Char Dara District

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Char Dara District (also known as Chahar Dara, Chahar Darreh or Char Darreh) is one of the seven districts in Kunduz Province in northern Afghanistan. It is situated in the south-west part of Kunduz Province and has borders with Qalay-I-Zal District to the north-west, Kunduz District to the north-east, Ali Abad District to the south-east, Baghlan Province to the south and Samangan Province to the south-west.

The district center is the village of Char Dara (also: Cardara; Ribat), which is located at 36°41′36″N 68°48′05″E / 36.6933°N 68.8014°E / 36.6933; 68.8014 at an altitude of 376 meters about five miles (eight kilometers) south-west of Kunduz.


The population of Char Dara District is 65,100 (2006), accounting for approximately 8% of the population of Kunduz Province. Its ethnic make-up is 55% Pashtun, 25% Tajik, 12% Uzbek and 8% Turkmen. Most of this population lives in villages or farms in the north-west portion of the district along the south-west bank of the Kunduz River. This land is cultivated and accounts for approximately 15% of the area of the Char Dara District. The remaining land in the district to the south-west comprises desert highlands that are mostly uninhabitable.


The Kunduz River valley is the dominant terrain feature in Kunduz Province, and the river forms a natural north-eastern boundary between Char Dara District and Kunduz District. The river, along with a major tributary and derivative canals provide irrigation to the single crop cultivation fields that dominate land usage in the north-eastern portion of Char Dara District. The district also has some dual crop fields. 30%pashto

War in Afghanistan (2001–present)[edit]

When the Taliban were ousted from the Kunduz Province in 2001, parts of the Char Dara District were badly damaged. The district remained relatively peaceful until 2008, when Taliban and Al-Qaeda-linked insurgents, including Uzbeks and Chechens, began reappearing in the northern part of the country. In Kunduz Province, they established their main foothold in Char Dara District and are able to operate openly for the most part.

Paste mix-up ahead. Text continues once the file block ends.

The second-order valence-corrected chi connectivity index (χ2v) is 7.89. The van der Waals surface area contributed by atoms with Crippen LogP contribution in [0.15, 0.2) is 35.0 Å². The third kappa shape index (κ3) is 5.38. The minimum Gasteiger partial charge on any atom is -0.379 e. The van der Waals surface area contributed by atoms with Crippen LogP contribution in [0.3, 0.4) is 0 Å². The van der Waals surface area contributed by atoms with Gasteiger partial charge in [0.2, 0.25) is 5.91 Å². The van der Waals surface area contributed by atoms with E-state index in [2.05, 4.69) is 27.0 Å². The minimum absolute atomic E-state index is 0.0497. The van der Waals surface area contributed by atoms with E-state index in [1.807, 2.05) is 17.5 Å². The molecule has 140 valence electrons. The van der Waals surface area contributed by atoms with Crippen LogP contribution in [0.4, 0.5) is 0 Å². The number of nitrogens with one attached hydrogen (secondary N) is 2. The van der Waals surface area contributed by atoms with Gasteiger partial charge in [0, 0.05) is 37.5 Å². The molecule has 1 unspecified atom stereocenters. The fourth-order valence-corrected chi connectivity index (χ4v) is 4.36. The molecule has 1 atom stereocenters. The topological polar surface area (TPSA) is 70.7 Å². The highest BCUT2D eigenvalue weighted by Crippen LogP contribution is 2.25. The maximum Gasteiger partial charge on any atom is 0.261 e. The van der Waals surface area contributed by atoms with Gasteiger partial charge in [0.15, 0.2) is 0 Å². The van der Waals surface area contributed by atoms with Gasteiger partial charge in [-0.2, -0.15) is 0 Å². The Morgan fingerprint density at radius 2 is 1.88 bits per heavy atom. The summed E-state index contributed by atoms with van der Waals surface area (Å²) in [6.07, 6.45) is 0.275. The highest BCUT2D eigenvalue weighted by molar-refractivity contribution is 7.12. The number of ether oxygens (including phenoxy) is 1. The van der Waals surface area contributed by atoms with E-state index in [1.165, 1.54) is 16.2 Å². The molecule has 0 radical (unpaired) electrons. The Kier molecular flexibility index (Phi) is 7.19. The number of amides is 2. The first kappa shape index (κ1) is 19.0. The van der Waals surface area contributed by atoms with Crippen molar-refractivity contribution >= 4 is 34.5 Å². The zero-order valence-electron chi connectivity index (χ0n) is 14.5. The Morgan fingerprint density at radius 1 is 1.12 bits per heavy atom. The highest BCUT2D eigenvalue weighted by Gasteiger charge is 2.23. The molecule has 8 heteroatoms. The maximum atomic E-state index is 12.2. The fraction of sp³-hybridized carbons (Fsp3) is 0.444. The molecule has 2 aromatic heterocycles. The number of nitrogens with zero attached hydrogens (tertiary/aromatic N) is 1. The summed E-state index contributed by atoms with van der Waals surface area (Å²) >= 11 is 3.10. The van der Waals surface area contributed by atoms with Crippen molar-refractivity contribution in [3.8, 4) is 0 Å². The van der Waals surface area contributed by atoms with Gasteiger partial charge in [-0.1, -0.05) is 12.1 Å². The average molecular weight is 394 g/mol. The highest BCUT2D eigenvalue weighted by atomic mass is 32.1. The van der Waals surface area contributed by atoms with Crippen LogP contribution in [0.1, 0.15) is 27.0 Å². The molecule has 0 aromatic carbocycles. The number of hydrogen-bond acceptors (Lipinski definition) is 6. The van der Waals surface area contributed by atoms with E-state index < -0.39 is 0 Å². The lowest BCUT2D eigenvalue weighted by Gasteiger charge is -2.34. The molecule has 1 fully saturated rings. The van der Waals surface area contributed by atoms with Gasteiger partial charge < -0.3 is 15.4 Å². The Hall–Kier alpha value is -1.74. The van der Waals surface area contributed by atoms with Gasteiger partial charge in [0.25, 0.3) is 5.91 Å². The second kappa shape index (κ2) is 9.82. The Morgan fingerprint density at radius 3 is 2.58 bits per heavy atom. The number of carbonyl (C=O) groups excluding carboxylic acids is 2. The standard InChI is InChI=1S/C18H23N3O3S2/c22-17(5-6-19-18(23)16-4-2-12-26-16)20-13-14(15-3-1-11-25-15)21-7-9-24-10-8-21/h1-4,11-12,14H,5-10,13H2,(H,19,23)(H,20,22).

Beginning in April 2009, German and Afghan troops based in Kunduz made several attempts to combat the rising presence of militants in the Char Dara District. In July 2009, German soldiers launched their biggest military operation since World War II, to displace the militants from the district. Their operations were largely viewed as unsuccessful as the militants were not ousted from Char Dara.[1]

In September 2009, at least 70 people were killed near Haji Aman in Char Dara District when NATO aircraft struck two oil-tankers hijacked by Taliban insurgents.[2]

On 17 November 2009 it was reported that 4 security guards were killed in a battle with militants as they attacked Sediqi Construction Company. 1 Militant was also killed.[3]

On 10 February 2011, a suicide bomber killed a district governor and six other people in the district of Chardara, where the insurgency is well entrenched.[4]

In 2015, Chardara has been the site of heavy fighting.[5][6][7]

On 31 May 2016, the 20 remaining hostages from the Kunduz-Takhar highway hostage crisis, where the Taliban held around 220 hostages (at least 23 had already been killed) were transported to the village of Omarkhil.

As of September 25, the district is controlled by the Taliban.[8]



  1. ^ "Afghanistan's wild-wild North". The Long War Journal. Retrieved 2009-09-10. 
  2. ^ "Taliban attacks in north Afghanistan spike". Retrieved 2009-09-10. 
  3. ^ " 4 security guards of construction company killed in N Afghanistan" Xinhua News. KUNDUZ. 17 November 2009. Accessed at:
  4. ^ King, Laura (2-10-2011). "Afghanistan suicide bomber kills district governor, 6 others". Los Angeles Times. Retrieved 2-11-2011.  Check date values in: |access-date=, |date= (help)
  5. ^ "Afghans counter Taliban offensive in northern Kunduz province". BBC News. 
  6. ^ "Taliban and Afghan Government Dispute Status of Kunduz". New York Times. 21 June 2015. 
  7. ^ "Afghanistan: Taliban advance on key northern city". The Sydney Morning Herald. 
  8. ^ RT  Missing or empty |title= (help)